African Nations Launch Free Trade Agreement

By Malcolm Speaks

Representatives of African nations who signed AfCFTA earlier last year

Representatives of African nations who signed the AfCFTA.

African nations launched a continental free-trade zone this past month that can unite 1.3 billion people, create a $3.4 trillion economic bloc, and usher in a new era of development. The African Continental Free Trade Agreement (AfCFTA) which consists of 55 countries is now the largest of its kind in the world. The World Trade Organization, which was created in 1995, previously held this distinction.

Ghana was announced as the host of the trade zone’s future headquarters and discussions were held on how exactly the bloc will operate.

Currently, most imports from African nations are from China or Europe. However, many products could be produced much closer, for example, in Ghana, Morocco, Nigeria, South Africa, and other African countries with an industrial base.

Prior to the free trade agreement, a patchwork of self-imposed regulations and tariffs made intra-African commerce costly, time-consuming, and cumbersome. AfCFTA has created a tariff-free continent that can grow local businesses, boost intra-African trade, rev up industrialization, and create jobs.

The agreement creates a single continental market for goods and services as well as a customs union that allows free movement of capital and business travelers. Countries that join AfCFTA must commit to removing tariffs on at least 90% of the goods they produce.

The UN Economic Commission for Africa (ECA) added that intra-African trade is likely to increase by 52.3% in 2020 under the AfCFTA.

Many economists agree that tariff-free access to a huge and unified market will encourage manufacturers and service providers to leverage economies of scale; an increase in demand will instigate an increase in production, which in turn will lower unit costs. Consumers will likely pay less for products and services as businesses expand operations and hire additional employees.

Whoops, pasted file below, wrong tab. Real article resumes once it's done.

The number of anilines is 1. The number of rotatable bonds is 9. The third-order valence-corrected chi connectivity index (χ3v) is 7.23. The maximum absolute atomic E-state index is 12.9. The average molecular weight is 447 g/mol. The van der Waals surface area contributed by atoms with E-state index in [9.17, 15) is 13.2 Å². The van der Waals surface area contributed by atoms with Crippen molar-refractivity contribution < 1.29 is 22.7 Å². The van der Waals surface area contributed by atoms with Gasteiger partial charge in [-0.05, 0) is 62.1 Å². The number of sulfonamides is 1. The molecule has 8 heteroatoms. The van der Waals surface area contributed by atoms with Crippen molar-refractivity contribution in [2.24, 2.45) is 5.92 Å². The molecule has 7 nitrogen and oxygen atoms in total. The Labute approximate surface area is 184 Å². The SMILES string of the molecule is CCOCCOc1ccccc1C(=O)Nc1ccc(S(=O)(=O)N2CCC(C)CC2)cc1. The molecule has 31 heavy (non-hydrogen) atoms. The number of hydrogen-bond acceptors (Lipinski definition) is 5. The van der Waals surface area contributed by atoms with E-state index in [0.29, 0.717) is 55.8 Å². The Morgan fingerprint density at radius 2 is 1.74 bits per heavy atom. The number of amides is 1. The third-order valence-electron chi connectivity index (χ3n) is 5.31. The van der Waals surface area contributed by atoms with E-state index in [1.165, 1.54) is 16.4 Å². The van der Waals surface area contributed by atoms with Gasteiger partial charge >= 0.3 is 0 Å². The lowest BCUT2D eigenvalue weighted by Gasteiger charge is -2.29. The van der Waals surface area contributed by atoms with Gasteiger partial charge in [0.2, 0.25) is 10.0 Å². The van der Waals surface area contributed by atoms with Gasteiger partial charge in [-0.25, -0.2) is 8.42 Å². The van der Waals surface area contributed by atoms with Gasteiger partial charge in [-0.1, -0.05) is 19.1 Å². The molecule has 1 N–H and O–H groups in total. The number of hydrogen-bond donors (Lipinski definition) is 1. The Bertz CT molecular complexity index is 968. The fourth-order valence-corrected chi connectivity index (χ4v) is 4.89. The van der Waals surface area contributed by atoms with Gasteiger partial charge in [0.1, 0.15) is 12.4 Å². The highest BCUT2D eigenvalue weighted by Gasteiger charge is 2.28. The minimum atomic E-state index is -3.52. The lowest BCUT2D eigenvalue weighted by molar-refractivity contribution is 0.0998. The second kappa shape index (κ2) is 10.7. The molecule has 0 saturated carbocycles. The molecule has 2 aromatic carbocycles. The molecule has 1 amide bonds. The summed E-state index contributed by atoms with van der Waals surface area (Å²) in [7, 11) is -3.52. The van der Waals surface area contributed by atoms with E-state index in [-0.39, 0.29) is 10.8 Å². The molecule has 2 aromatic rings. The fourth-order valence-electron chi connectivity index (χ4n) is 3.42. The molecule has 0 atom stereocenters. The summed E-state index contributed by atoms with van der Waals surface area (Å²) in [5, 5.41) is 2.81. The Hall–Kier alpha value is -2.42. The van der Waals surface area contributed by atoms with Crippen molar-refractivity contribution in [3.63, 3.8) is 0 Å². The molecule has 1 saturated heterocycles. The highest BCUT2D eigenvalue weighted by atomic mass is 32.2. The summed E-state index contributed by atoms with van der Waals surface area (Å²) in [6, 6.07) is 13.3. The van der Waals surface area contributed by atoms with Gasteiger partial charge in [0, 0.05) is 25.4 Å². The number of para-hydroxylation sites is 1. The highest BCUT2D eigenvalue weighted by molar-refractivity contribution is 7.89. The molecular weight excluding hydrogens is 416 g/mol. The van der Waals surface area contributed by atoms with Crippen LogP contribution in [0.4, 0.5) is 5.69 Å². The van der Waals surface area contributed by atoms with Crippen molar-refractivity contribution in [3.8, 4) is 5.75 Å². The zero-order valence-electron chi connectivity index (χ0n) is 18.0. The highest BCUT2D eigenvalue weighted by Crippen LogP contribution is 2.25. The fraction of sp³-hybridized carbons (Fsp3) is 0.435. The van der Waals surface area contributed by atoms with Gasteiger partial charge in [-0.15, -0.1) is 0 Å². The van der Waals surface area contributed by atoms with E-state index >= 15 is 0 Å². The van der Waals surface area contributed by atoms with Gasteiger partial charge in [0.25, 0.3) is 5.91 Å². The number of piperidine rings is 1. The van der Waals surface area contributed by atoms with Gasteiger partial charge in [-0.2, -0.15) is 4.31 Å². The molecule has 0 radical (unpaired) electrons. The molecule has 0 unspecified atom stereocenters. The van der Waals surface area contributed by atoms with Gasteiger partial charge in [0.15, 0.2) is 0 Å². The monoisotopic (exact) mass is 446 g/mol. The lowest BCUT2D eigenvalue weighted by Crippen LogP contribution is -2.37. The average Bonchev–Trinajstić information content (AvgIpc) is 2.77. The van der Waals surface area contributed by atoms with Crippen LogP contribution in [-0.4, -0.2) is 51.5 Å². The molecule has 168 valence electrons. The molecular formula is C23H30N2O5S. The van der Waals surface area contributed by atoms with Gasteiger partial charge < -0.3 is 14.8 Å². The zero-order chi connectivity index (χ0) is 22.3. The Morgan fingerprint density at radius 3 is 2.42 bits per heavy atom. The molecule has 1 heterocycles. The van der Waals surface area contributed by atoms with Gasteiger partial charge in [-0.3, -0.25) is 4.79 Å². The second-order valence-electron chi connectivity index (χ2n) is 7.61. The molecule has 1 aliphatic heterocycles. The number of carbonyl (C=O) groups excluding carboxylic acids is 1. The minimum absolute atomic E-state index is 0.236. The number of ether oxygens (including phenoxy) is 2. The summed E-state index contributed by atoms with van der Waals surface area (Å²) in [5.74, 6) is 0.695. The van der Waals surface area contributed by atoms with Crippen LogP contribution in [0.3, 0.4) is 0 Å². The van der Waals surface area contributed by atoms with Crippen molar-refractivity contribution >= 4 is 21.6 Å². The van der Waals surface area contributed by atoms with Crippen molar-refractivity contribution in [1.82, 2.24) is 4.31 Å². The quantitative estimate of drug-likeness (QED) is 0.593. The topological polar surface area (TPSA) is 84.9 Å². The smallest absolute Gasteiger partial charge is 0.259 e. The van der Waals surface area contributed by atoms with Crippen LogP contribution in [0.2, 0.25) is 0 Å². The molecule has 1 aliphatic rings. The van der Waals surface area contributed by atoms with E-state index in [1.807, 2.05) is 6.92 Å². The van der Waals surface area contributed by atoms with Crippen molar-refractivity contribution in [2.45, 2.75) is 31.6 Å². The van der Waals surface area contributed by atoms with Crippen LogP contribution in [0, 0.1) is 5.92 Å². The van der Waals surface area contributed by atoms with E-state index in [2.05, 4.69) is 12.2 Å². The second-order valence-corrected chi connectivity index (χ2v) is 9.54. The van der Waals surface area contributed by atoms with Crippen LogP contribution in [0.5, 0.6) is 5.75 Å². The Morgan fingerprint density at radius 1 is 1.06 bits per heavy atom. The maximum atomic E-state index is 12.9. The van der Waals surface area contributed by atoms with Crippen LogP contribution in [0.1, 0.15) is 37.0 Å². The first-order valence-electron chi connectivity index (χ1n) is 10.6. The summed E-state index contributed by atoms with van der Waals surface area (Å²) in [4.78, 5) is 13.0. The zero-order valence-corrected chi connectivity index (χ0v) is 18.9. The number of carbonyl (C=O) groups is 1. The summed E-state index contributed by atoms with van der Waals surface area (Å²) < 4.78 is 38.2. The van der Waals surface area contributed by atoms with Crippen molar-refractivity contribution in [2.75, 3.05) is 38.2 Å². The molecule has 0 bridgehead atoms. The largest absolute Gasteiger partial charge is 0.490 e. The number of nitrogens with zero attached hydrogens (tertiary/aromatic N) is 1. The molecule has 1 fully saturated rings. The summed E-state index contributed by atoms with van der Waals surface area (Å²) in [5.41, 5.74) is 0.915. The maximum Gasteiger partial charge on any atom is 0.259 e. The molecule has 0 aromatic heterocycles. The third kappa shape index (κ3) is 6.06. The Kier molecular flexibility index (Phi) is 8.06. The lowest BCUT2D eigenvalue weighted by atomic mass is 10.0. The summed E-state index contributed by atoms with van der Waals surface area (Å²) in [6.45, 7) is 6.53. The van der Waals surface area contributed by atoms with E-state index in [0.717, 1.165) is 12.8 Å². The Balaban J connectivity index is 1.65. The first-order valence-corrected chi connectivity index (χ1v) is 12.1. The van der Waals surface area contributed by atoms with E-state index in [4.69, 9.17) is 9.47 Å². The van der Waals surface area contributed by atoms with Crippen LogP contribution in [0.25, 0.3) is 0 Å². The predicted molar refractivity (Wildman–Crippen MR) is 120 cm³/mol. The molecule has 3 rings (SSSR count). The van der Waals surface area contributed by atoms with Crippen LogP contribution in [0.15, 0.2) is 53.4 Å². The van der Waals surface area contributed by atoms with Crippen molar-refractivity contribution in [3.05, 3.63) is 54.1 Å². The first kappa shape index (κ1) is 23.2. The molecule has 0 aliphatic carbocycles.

“The types of exports that would gain most are those that are labour intensive, like manufacturing and agro-processing, rather than the capital-intensive fuels and minerals, which Africa tends to export,” concurred Vera Songwe, executive secretary of the ECA, in an interview with Africa Renewal, emphasizing that the youth will mostly benefit from this job creation.

In addition, African women, who account for 70% of informal cross-border trading, will benefit from simplified trading regimes and reduced import duties.

AfCFTA will move Africa toward its age-long economic integration ambition and spark the establishment of pan-African institutions such as the African Economic Community, African Monetary Union, African Customs Union, and so on.

“I am dreaming of the day I can travel across borders, from Accra to Lomé [in Togo] or Abidjan [in Côte d’Ivoire] and buy locally manufactured goods and bring them into Accra without all the hassles at the borders,” said Iso Paelay, who manages the Place Entertainment Complex in Community 18 in Accra, Ghana.

“Right now, I find it easier to import the materials we use in our business—toiletries, cooking utensils, food items—from China or somewhere in Europe than from South Africa, Nigeria or Morocco,” Paelay added.

Nigeria, Africa’s most populous country and another huge economy, was the last holdout, with the government previously saying that it needed to have further consultations with indigenous manufacturers and trade unions. Some Nigerian unions warned that free trade could open a floodgate for cheap imported goods that could atrophy Nigeria’s nascent industrial base.

The Nigeria Labour Congress, an umbrella workers’ union, described AfCFTA as a “radioactive neoliberal policy initiative” that could lead to “unbridled foreign interference never before witnessed in the history of the country.” Note that the foreign interference that the workers’ union referred to was from Africans, not Chinese or Europeans.

However, former Nigerian president Olusegun Obasanjo expressed the view that the agreement is “where our [economic] salvation lies.”

While experts believe that Africa’s large, industrializing economies will reap the most from the free trade area, it is clear that smaller countries also have a great deal to gain because factories in larger African countries will source inputs from smaller countries to add value to products.

Additionally, the AfCFTA has also been designed to address many countries’ multiple and overlapping memberships in Regional Economic Communities (RECs). Kenya, for example, belongs to five RECs.

For Ibrahim Assane Mayaki, former prime minister of Niger and chief executive of the New Partnership for Africa’s Development (NEPAD), infrastructure development is crucial to intra-African trade. NEPAD’s Programme for Infrastructure Development in Africa (PIDA) is an ambitious list of regional projects. Its 20 priority projects have been completed or are under construction, including the Algiers-Lagos trans-Saharan highway, the Lagos-Abidjan transport corridor, the Zambia-Tanzania-Kenya power transmission line, and the Brazzaville-Kinshasa bridge.

The African Free Trade Agreement intends to spur these projects and many more as this is all part of the vision of Kwame Nkrumah, the first president of Ghana after it liberated itself from Britain in 1957. That vision is of a United States of Africa.

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